Similar results obtain for egalitarianism, where strong supporters of the movement appear less inclined toward equality. Consider the proposition where the distance between groups is greatest. When asked to opine on whether or not “we’d have many fewer problems in this country” if people more treated more equally, only 31% of true believers agreed, versus 55% of those in the middle, reflecting a 24 percentage-point difference. The smallest difference, a 17 points, emerges when respondents were asked whether or not “our society should do whatever is necessary to ensure equal opportunity in this country,” where 81% of those in the middle agree, versus 64% of true believers. Overall, the mean difference is approximately 22 points.
Finally, at least for this round of analysis, we turn to the way in which support or the tea party informs how people perceive the president. At its most narrow, 21 points separate true believers from those who dwell in the middle, where 65% of the latter see the president as a strong leader versus 44% of the former group. The gap reaches its widest point on the issue of whether or not the president is moral: 64% of those in the middle agree that he is moral versus only 32% of true believers. Overall, the mean difference between the groups, in the way in which both perceive the president, is approximately 26 points.
THE TEA PARTY IN THE AGE OF OBAMA:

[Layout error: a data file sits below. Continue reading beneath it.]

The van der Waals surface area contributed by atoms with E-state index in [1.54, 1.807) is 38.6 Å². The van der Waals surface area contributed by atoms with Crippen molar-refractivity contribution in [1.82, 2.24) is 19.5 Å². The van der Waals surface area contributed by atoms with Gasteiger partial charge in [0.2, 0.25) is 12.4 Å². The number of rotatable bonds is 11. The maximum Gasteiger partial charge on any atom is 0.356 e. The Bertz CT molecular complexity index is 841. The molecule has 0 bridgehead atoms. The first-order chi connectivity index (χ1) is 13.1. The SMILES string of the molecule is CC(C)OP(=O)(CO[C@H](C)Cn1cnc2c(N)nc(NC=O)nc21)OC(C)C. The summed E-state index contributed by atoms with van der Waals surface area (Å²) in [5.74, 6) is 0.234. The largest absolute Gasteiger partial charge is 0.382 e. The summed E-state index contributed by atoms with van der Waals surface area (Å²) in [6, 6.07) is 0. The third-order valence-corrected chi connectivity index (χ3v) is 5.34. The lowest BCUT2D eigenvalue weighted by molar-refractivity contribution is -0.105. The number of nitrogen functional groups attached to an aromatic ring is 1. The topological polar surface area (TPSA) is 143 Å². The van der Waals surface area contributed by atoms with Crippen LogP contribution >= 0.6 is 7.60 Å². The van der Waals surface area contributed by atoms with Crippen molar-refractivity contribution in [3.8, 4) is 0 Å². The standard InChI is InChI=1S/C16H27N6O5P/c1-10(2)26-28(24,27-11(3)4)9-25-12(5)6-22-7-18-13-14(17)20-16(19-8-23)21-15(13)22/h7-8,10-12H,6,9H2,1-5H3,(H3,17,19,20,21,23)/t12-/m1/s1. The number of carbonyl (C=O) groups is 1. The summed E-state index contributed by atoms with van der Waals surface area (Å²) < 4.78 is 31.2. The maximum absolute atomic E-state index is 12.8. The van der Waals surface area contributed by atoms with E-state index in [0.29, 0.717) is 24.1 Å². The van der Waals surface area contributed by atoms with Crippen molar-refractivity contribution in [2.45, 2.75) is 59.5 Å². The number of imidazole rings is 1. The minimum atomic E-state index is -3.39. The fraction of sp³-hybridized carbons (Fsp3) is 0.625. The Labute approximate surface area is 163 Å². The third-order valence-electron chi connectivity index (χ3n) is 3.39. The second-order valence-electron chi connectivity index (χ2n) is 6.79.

MAINSTREAM CONSERVATISM OR OUT-GROUP ANXIETY?
MATT A. BARRETO, BETSY L. COOPER, BENJAMIN GONZALEZ,
CHRISTOPHER S. PARKER, CHRISTOPHER TOWLER
With its preference for small government and fiscal responsibility, the Tea Party movement claims to be conservative. Yet, their tactics and rhetoric belie this claim. The shrill attacks against blacks, illegal immigrants, and gay rights are all consistent with conservatism, but suggesting that the president is a socialist bent on ruining the country, is beyond politics. This paper shows that Richard Hofstadter’s thesis about the “paranoid style” of American politics helps characterize the Tea Party’s pseudo-conservatism. Through a comprehensive analysis of qualitative interviews, content analysis and public opinion data, we find that Tea Party sympathizers are not mainstream conservatives, but rather, they hold a strong sense of out-group anxiety and a concern over the social and demographic changes in America.